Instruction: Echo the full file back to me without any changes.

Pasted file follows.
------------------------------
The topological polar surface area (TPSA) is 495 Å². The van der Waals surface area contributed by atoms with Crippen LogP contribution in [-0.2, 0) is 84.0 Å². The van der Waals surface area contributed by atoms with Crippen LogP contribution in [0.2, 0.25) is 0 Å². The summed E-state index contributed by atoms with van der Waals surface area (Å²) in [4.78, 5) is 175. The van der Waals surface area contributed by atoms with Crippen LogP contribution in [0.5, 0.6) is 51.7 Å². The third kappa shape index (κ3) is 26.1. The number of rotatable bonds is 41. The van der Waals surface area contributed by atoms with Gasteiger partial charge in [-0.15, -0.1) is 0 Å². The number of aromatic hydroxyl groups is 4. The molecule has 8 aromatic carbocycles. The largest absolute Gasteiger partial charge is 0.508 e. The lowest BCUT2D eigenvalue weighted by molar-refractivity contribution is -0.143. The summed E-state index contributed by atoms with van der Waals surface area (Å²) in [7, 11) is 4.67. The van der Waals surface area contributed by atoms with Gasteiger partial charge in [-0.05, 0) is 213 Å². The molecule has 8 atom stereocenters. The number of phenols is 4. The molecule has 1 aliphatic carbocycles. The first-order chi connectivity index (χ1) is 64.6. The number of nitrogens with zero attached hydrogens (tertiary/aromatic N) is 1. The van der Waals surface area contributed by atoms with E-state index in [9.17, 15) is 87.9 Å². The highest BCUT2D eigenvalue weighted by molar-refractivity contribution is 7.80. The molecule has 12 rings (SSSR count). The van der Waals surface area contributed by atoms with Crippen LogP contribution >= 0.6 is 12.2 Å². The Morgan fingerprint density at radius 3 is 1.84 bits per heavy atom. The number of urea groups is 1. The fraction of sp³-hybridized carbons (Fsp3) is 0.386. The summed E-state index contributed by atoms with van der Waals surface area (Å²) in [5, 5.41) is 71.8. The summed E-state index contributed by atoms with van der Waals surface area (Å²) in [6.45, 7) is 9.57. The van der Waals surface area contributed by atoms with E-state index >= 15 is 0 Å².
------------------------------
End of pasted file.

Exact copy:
The topological polar surface area (TPSA) is 495 Å². The van der Waals surface area contributed by atoms with Crippen LogP contribution in [-0.2, 0) is 84.0 Å². The van der Waals surface area contributed by atoms with Crippen LogP contribution in [0.2, 0.25) is 0 Å². The summed E-state index contributed by atoms with van der Waals surface area (Å²) in [4.78, 5) is 175. The van der Waals surface area contributed by atoms with Crippen LogP contribution in [0.5, 0.6) is 51.7 Å². The third kappa shape index (κ3) is 26.1. The number of rotatable bonds is 41. The van der Waals surface area contributed by atoms with Gasteiger partial charge in [-0.15, -0.1) is 0 Å². The number of aromatic hydroxyl groups is 4. The molecule has 8 aromatic carbocycles. The largest absolute Gasteiger partial charge is 0.508 e. The lowest BCUT2D eigenvalue weighted by molar-refractivity contribution is -0.143. The summed E-state index contributed by atoms with van der Waals surface area (Å²) in [7, 11) is 4.67. The van der Waals surface area contributed by atoms with Gasteiger partial charge in [-0.05, 0) is 213 Å². The molecule has 8 atom stereocenters. The number of phenols is 4. The molecule has 1 aliphatic carbocycles. The first-order chi connectivity index (χ1) is 64.6. The number of nitrogens with zero attached hydrogens (tertiary/aromatic N) is 1. The van der Waals surface area contributed by atoms with E-state index in [9.17, 15) is 87.9 Å². The highest BCUT2D eigenvalue weighted by molar-refractivity contribution is 7.80. The molecule has 12 rings (SSSR count). The van der Waals surface area contributed by atoms with Crippen LogP contribution >= 0.6 is 12.2 Å². The Morgan fingerprint density at radius 3 is 1.84 bits per heavy atom. The number of urea groups is 1. The fraction of sp³-hybridized carbons (Fsp3) is 0.386. The summed E-state index contributed by atoms with van der Waals surface area (Å²) in [5, 5.41) is 71.8. The summed E-state index contributed by atoms with van der Waals surface area (Å²) in [6.45, 7) is 9.57. The van der Waals surface area contributed by atoms with E-state index >= 15 is 0 Å².